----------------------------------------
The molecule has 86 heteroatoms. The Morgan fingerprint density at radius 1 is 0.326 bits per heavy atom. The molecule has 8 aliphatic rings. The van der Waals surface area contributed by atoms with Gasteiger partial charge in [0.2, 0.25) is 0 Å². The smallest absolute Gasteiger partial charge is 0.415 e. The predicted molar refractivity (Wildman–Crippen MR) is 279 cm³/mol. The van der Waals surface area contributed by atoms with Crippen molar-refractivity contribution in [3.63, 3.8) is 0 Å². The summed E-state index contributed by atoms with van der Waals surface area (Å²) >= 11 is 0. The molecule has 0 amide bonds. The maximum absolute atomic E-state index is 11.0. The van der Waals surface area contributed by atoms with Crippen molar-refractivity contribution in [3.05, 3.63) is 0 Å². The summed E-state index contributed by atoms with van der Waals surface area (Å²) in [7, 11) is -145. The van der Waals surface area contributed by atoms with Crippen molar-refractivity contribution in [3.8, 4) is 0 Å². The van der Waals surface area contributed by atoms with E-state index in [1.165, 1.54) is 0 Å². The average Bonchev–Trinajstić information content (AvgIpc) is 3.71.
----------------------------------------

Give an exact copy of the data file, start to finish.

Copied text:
The molecule has 86 heteroatoms. The Morgan fingerprint density at radius 1 is 0.326 bits per heavy atom. The molecule has 8 aliphatic rings. The van der Waals surface area contributed by atoms with Gasteiger partial charge in [0.2, 0.25) is 0 Å². The smallest absolute Gasteiger partial charge is 0.415 e. The predicted molar refractivity (Wildman–Crippen MR) is 279 cm³/mol. The van der Waals surface area contributed by atoms with Crippen molar-refractivity contribution in [3.63, 3.8) is 0 Å². The summed E-state index contributed by atoms with van der Waals surface area (Å²) >= 11 is 0. The molecule has 0 amide bonds. The maximum absolute atomic E-state index is 11.0. The van der Waals surface area contributed by atoms with Crippen molar-refractivity contribution in [3.05, 3.63) is 0 Å². The summed E-state index contributed by atoms with van der Waals surface area (Å²) in [7, 11) is -145. The van der Waals surface area contributed by atoms with Crippen molar-refractivity contribution in [3.8, 4) is 0 Å². The van der Waals surface area contributed by atoms with E-state index in [1.165, 1.54) is 0 Å². The average Bonchev–Trinajstić information content (AvgIpc) is 3.71.